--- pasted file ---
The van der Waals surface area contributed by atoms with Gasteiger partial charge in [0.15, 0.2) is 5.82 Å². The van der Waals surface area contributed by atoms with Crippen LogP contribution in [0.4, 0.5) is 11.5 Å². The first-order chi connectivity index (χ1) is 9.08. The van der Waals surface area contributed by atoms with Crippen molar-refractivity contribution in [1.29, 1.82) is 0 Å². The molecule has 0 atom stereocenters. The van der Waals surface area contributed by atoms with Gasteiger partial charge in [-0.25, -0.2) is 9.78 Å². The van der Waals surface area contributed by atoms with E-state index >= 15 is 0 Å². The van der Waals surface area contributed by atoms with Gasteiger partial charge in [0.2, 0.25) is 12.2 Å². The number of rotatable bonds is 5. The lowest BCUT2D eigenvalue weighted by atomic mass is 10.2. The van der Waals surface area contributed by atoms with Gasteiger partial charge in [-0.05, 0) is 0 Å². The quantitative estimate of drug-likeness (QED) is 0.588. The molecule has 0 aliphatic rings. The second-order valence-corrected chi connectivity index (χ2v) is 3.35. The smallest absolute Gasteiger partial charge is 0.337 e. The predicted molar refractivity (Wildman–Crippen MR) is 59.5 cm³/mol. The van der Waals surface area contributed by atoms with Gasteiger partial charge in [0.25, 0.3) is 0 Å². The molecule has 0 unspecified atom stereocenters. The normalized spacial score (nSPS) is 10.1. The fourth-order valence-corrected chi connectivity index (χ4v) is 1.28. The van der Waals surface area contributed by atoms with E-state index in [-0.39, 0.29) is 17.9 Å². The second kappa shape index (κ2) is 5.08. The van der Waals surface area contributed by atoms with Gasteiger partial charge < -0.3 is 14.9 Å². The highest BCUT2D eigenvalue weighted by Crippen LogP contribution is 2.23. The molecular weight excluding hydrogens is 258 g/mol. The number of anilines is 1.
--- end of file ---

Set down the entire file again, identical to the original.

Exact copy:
The van der Waals surface area contributed by atoms with Gasteiger partial charge in [0.15, 0.2) is 5.82 Å². The van der Waals surface area contributed by atoms with Crippen LogP contribution in [0.4, 0.5) is 11.5 Å². The first-order chi connectivity index (χ1) is 9.08. The van der Waals surface area contributed by atoms with Crippen molar-refractivity contribution in [1.29, 1.82) is 0 Å². The molecule has 0 atom stereocenters. The van der Waals surface area contributed by atoms with Gasteiger partial charge in [-0.25, -0.2) is 9.78 Å². The van der Waals surface area contributed by atoms with E-state index >= 15 is 0 Å². The van der Waals surface area contributed by atoms with Gasteiger partial charge in [0.2, 0.25) is 12.2 Å². The number of rotatable bonds is 5. The lowest BCUT2D eigenvalue weighted by atomic mass is 10.2. The van der Waals surface area contributed by atoms with Gasteiger partial charge in [-0.05, 0) is 0 Å². The quantitative estimate of drug-likeness (QED) is 0.588. The molecule has 0 aliphatic rings. The second-order valence-corrected chi connectivity index (χ2v) is 3.35. The smallest absolute Gasteiger partial charge is 0.337 e. The predicted molar refractivity (Wildman–Crippen MR) is 59.5 cm³/mol. The van der Waals surface area contributed by atoms with Gasteiger partial charge in [0.25, 0.3) is 0 Å². The molecule has 0 unspecified atom stereocenters. The normalized spacial score (nSPS) is 10.1. The fourth-order valence-corrected chi connectivity index (χ4v) is 1.28. The van der Waals surface area contributed by atoms with E-state index in [-0.39, 0.29) is 17.9 Å². The second kappa shape index (κ2) is 5.08. The van der Waals surface area contributed by atoms with Gasteiger partial charge < -0.3 is 14.9 Å². The highest BCUT2D eigenvalue weighted by Crippen LogP contribution is 2.23. The molecular weight excluding hydrogens is 258 g/mol. The number of anilines is 1.